Jose Aldo is Calgary-bound for UFC 149 on July 21. Who will he face? As of Wednesday afternoon, this information was not yet disclosed. Just like the injury that forced featherweight contender Erik Koch from his fight with Dustin Poirier in November, there are mysteries to be found all over the 145-pound landscape.
At least some of them are clearing up a little bit.
Having spoken to Koch, a couple of things stand out. One, he is feeling 100 percent after his strictly confidential injury and is ready to accept a bout. The Duke Roufus pupil was set to stake his four-fight win streak against fellow upstart Dustin Poirier in November before the injury forced him off the card. And two, Koch has a sorted order of preference of the guys he’d like to see.
“If nobody fights Aldo, I’ll fight Aldo,” he says. “If not, I want the second guy; I want [Hatsu] Hioki. He’s definitely in the mix. So that’s how I want my plan to be. Aldo first, and if not, Hioki as the back-up plan.”
Koch’s management is still waiting to find out what’s next for the man with the premonitory nickname of “New Breed.” Aldo needs an opponent for the UFC’s maiden trip to Calgary. Koch is willing. Couple that information with the fact that Poirier is scheduled to fight Chan Sung Jung on May 15 -- just two months before UFC 149, making for a short turnaround -- and Koch looks like a fun possibility. Koch’s training partner, Anthony Pettis, was just last week rumored to be contemplating the bout, but was quick to dispel those rumors (in part, maybe, to avoid stepping on Koch’s feet). Besides, Pettis himself is now sidelined with an injury.
And then there’s also Hioki, who might be in front of Koch on some people’s polls, but the Japanese fighter didn’t exactly assert himself after beating Bart Palaszewski at UFC 144. Everybody knows this is an industry that sneers at modesty.
Koch, on the other hand, brings a stampede wherever he goes.
Before decisioning the “Ultimate Fighter 12” winner Jonathan Brookins, Koch had won back-to-back knockout of the night honors against Raphael Assuncao and Francisco Rivera in what was Koch's final WEC match. His last (and only) loss was a decision to Chad Mendes back in March 2010. Since then, he’s been electrifying.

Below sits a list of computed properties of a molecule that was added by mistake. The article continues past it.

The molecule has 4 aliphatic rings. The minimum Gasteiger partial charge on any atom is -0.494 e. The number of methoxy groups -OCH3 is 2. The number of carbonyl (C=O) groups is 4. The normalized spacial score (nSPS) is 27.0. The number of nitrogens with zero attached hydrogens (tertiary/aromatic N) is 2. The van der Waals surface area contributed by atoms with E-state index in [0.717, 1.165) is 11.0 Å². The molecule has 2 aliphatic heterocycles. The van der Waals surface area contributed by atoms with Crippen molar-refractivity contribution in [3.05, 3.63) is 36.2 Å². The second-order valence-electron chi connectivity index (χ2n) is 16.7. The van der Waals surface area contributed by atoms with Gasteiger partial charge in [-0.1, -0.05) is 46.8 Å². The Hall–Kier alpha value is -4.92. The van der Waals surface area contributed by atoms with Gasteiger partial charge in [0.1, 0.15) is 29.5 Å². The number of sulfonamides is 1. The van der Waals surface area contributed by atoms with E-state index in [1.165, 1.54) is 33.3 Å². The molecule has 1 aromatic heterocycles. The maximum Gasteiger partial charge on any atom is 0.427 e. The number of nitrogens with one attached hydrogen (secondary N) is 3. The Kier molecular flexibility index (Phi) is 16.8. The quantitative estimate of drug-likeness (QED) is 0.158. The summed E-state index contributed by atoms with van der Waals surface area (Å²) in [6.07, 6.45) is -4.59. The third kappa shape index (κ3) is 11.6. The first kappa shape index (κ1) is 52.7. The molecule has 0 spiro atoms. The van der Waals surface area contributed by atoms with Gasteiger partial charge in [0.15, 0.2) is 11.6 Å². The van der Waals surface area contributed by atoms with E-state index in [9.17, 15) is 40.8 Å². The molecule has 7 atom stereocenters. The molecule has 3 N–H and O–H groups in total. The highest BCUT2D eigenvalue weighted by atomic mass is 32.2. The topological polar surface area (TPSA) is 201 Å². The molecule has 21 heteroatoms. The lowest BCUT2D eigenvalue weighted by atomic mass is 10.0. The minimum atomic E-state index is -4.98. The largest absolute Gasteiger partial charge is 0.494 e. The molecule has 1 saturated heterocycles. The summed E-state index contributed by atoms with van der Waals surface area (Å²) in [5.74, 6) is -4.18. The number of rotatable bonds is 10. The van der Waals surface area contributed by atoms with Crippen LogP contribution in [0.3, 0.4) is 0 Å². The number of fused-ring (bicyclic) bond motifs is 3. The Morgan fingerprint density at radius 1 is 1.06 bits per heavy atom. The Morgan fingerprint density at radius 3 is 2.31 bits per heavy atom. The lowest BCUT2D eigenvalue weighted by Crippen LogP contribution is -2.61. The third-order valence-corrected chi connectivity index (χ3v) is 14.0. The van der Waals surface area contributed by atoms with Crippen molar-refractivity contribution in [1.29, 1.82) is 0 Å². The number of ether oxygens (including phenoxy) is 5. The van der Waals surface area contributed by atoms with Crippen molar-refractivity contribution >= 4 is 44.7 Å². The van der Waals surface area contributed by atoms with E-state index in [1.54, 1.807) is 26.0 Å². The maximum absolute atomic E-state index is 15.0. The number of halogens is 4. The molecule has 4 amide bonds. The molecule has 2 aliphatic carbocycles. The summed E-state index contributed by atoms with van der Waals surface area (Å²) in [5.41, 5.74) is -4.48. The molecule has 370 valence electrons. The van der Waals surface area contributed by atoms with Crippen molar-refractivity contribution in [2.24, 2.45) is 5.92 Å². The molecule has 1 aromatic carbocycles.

“Chad Mendes did beat me, but you know, I was a completely different fighter then,” Koch says. “And Aldo has a good track record against wrestlers. To beat him, you got to beat him at his own game. You’ve got to stand with him. You’ve got to know how to do it right. [Fighting Aldo] would be a blast, I can tell you that. You’d definitely get some stand-up war going.”
That’s the selling point. The very thing that gives some fighters pause when contemplating Aldo gives Koch confidence.
“It’s the match-up,” he says. “I think -- nothing against Aldo because he’s a beast, he’s one of the best in the world for a reason -- but out of anybody in the division, if anybody matches up with him, it’s me. I think just having good footwork, good striking and good fundamentals, and just using my size as a featherweight, would give him big problems.”
Will it be Koch that the UFC sticks opposite Aldo? We may know very soon. But of all the alternatives, he at least packs some wallop. And he wants to stand and trade with Aldo, which is the right kind of roulette for a featherweight main event.
“For me, now it’s about trying to finish fights and making exciting fights,” he says. “I definitely want to be the best fighter in the world, but at the same time I want to be exciting. I want to bring something to the table that everybody wants to watch. People don’t realize, we’re in the entertainment business. I definitely want to give people what they want to see.”
Now Koch will sit tight and hope that the UFC wants to see things similarly.